Now is the time to begin planning where you will watch the solar eclipse passing over Utah. This eclipse will happen on October 14th and will cross over the middle of the state. I have been a part of several eclipses in my lifetime, and they are not to be missed.
The moon will begin to cross the sun at approximately 9:08 AM (MST) and finish by noon, with the annular totality (the “ring of fire”) occurring at around 10:28 AM. This magic moment should last about three minutes but might be longer or shorter based on your location. The closer you are to the center of the path, the longer the “ring of fire” will appear in the sky.
If you want to have the full experience, you should start planning now before someone takes your spot at your favorite campground. The good thing is, where it will cross the state is pretty wide open. You should be able to find a place to view it without much problem. If you are in the Salt Lake area or St. George at the bottom of the state, you will only see part of the eclipse as the moon moves over the sun.
This is an annular solar eclipse, meaning the moon comes between the earth and the sun when it is at its furthest distance from it. That means the moon won’t totally block out the sun, but there will be a ring of fire.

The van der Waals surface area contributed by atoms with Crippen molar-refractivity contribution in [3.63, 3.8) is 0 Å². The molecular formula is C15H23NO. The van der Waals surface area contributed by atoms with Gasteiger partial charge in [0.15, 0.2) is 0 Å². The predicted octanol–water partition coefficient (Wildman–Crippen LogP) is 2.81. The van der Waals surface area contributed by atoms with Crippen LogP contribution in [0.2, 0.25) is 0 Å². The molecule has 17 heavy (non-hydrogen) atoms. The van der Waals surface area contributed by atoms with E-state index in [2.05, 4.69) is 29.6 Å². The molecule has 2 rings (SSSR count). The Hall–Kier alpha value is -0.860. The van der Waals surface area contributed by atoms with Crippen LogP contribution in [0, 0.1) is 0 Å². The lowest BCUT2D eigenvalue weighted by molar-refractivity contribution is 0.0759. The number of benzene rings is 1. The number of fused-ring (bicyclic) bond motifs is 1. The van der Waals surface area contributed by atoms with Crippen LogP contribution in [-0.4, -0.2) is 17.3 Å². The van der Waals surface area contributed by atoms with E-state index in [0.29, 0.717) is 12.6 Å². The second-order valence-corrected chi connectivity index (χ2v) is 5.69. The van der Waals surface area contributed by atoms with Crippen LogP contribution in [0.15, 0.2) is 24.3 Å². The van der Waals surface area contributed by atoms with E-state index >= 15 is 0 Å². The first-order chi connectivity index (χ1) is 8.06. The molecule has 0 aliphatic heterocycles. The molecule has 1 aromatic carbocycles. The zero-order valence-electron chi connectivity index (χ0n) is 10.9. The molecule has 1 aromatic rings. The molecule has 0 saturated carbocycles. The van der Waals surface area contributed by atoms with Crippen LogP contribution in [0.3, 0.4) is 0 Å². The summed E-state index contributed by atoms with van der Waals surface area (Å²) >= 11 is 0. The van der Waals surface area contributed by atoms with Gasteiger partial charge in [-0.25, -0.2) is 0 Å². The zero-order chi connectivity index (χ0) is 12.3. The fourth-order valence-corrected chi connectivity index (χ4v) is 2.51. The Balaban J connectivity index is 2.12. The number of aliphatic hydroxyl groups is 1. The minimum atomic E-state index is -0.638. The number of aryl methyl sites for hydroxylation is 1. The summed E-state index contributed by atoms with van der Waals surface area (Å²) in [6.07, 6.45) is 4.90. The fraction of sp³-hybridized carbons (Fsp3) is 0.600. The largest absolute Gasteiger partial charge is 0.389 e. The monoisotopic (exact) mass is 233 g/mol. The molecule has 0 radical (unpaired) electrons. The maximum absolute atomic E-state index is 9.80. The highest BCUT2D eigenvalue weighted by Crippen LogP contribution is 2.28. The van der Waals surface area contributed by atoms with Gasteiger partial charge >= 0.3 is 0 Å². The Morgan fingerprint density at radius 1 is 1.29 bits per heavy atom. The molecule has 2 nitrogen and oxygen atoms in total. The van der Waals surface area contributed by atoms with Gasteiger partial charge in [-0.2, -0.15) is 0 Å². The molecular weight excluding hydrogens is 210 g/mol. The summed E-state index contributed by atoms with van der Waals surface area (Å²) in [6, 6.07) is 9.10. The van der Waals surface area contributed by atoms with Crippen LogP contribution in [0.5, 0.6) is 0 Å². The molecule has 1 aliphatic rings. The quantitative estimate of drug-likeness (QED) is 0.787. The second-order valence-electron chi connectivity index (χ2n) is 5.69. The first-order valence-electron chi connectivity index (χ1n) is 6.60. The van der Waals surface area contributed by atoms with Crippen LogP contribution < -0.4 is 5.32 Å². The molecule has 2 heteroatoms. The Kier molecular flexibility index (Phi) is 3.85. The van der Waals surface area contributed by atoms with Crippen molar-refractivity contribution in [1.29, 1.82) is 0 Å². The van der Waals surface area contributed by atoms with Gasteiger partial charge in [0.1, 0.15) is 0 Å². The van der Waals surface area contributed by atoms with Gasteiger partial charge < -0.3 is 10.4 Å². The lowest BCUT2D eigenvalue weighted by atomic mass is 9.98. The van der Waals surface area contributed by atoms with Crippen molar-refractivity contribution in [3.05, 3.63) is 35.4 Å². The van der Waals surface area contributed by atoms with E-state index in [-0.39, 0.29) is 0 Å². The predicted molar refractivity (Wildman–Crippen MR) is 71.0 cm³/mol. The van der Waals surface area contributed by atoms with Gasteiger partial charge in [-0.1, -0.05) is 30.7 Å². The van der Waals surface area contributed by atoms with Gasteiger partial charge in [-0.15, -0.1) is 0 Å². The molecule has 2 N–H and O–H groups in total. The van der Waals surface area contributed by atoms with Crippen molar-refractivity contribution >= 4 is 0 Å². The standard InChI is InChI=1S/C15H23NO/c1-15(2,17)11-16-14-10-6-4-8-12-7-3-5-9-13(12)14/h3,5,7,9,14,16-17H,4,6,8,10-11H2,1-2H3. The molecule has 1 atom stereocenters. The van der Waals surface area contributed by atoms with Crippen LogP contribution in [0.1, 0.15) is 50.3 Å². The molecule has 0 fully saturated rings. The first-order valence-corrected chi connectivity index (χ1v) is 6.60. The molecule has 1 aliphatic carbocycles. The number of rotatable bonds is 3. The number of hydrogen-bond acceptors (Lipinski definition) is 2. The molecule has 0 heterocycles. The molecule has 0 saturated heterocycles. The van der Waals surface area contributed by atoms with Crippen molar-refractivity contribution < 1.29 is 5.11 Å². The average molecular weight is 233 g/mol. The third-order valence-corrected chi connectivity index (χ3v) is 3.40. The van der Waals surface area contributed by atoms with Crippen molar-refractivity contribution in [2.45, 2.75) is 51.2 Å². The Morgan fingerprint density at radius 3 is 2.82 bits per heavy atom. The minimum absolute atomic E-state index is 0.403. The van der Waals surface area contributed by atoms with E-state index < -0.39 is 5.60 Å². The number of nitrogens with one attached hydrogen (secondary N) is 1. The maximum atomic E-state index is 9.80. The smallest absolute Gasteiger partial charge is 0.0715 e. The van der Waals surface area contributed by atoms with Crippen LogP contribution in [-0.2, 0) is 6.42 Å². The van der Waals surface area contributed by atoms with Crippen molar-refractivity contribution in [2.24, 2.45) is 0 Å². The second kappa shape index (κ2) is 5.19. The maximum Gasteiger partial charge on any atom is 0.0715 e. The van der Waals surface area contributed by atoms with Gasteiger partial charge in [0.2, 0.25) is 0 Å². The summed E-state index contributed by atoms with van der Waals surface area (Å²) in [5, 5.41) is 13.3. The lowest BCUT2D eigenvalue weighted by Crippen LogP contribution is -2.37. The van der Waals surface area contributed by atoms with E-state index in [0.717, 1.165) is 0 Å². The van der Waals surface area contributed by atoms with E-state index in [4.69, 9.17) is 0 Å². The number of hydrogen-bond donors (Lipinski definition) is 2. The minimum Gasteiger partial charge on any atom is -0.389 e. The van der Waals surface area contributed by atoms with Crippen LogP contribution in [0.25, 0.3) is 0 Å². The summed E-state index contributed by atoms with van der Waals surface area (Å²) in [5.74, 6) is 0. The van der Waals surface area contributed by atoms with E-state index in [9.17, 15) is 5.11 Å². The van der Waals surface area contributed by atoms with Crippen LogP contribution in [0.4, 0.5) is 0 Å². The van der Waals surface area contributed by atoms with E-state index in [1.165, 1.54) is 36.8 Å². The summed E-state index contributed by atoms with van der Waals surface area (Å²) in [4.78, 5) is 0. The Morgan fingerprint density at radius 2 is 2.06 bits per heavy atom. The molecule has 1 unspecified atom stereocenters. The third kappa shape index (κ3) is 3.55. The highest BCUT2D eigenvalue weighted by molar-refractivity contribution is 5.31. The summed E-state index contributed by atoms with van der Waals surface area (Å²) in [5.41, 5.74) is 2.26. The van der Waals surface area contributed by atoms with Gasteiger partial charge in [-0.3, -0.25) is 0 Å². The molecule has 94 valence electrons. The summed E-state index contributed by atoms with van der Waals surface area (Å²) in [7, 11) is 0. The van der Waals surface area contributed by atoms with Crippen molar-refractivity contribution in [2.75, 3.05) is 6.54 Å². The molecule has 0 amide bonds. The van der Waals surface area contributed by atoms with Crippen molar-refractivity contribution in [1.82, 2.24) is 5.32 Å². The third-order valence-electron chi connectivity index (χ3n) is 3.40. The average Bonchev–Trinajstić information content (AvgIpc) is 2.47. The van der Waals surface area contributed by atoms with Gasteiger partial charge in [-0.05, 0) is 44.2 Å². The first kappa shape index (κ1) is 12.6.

You should never look at an eclipse, even if it is fully blocked. You should never look directly at the sun anyway, it’s not good for your eyes, man. Luckily, there are special glasses to let you see it. These are better than the lame tin foil contraption we made in grade school that just showed you the shadow. You cannot wear regular sunglasses. It will still damage your eyes.
You can order the glasses online and many local businesses will offer them as well. If you are a business and want people to come to your place for glasses, you are running out of time. Get those suckers ordered and let people know you have them.
Last time, I grabbed a welding mask from my father-in-law and took a look with that big helmet on. It’s cool to see the ring of fire, but I think it is just as cool to see everything around you go dark in the middle of the day. We are so used to the sun doing what it does, it is disorienting to see it go dark in a clear blue sky.